The province should have more authority to investigate unlicensed daycares, but it should also relax the rules for licensed ones, Doris Gutzer says.
"I find the regulations are very tough on the licensed people, maybe more than they have to be. There have been many good, licensed daycare providers that have quit because of being under too much scrutiny," said Gutzer, who is vice-chair of the Saskatoon branch of the Saskatchewan Association of Child Care Homes.
"It's the way the consultants conduct themselves when they're at the homes. They're looking for absolute perfection, so they kind of make the ladies feel a little bit not good enough."
Gutzer said she knows of some unlicensed daycares that have run low quality, overcrowded businesses, while others make the effort to meet licensed daycare standards.
She doesn't think it's practical to require all daycares to be licensed.
"There are just some great stay-at-home moms who don't want to do that but who could offer some good nurturing and support to children," she said.
As it stands, the province doesn't have the authority to shut down an unlicensed daycare. On Wednesday, Education Minister Russ Marchuk and Social Services Minster June Draude said they were open to considering changes to the rules. The province has received 21 complaints this year about overcrowding in unlicensed daycares.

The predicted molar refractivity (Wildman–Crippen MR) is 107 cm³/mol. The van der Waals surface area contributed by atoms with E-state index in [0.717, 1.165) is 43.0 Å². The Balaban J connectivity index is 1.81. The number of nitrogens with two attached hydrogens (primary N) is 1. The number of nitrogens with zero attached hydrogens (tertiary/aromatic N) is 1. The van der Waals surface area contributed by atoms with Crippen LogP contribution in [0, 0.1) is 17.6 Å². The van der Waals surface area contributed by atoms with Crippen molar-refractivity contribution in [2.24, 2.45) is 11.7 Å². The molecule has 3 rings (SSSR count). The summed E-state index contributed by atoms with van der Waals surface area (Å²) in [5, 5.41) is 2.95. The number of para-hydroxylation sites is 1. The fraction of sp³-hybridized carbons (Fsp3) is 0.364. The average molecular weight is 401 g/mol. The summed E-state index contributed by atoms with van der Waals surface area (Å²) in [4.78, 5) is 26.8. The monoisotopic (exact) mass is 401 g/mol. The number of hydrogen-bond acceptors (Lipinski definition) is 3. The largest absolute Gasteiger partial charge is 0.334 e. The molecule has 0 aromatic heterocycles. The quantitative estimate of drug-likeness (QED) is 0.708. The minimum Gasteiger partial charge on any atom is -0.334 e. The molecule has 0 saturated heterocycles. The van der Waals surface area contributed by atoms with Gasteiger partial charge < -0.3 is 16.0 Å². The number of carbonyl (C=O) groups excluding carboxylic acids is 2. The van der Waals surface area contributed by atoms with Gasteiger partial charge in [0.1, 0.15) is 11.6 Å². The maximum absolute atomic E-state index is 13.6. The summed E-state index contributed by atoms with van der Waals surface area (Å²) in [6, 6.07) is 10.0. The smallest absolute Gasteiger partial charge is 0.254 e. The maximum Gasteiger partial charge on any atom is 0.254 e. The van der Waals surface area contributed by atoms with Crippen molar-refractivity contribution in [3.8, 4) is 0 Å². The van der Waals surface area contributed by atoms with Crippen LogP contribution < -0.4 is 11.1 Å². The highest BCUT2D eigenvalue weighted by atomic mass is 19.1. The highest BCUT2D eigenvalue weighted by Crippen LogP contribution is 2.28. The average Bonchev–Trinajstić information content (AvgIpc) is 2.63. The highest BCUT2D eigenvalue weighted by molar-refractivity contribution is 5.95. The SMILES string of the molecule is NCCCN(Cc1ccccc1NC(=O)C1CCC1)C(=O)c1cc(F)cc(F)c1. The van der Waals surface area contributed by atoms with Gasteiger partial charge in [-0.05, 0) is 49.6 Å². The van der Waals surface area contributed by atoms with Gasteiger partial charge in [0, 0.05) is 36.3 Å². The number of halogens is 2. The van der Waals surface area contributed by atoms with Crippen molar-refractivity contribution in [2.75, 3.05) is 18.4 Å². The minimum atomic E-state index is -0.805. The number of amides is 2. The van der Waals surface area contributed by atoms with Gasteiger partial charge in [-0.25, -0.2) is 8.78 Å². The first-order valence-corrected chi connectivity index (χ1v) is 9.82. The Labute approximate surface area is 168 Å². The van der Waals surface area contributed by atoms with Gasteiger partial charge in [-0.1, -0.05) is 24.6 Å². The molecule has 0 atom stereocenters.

All options should be on the table when it comes to the province's daycare system - including requiring all daycares to be licensed, NDP early learning and child care critic Danielle Chartier said.
"We need to have a provincewide discussion about child care. It's common sense that if you want parents to work, or parents to go to school, you need to ensure they have quality child care they can trust. That is not the case for so many families right now," Chartier said.
The root of the problem is a lack of quality spaces, and it's up to the government to change it, she said.
Chartier cited a report from Child Care Canada showing that Saskatchewan has the lowest proportion of children in the country (7.6 per cent) for whom there is a regulated child care space. The national average is 20.5 per cent.
-reprinted from the the Star Phoenix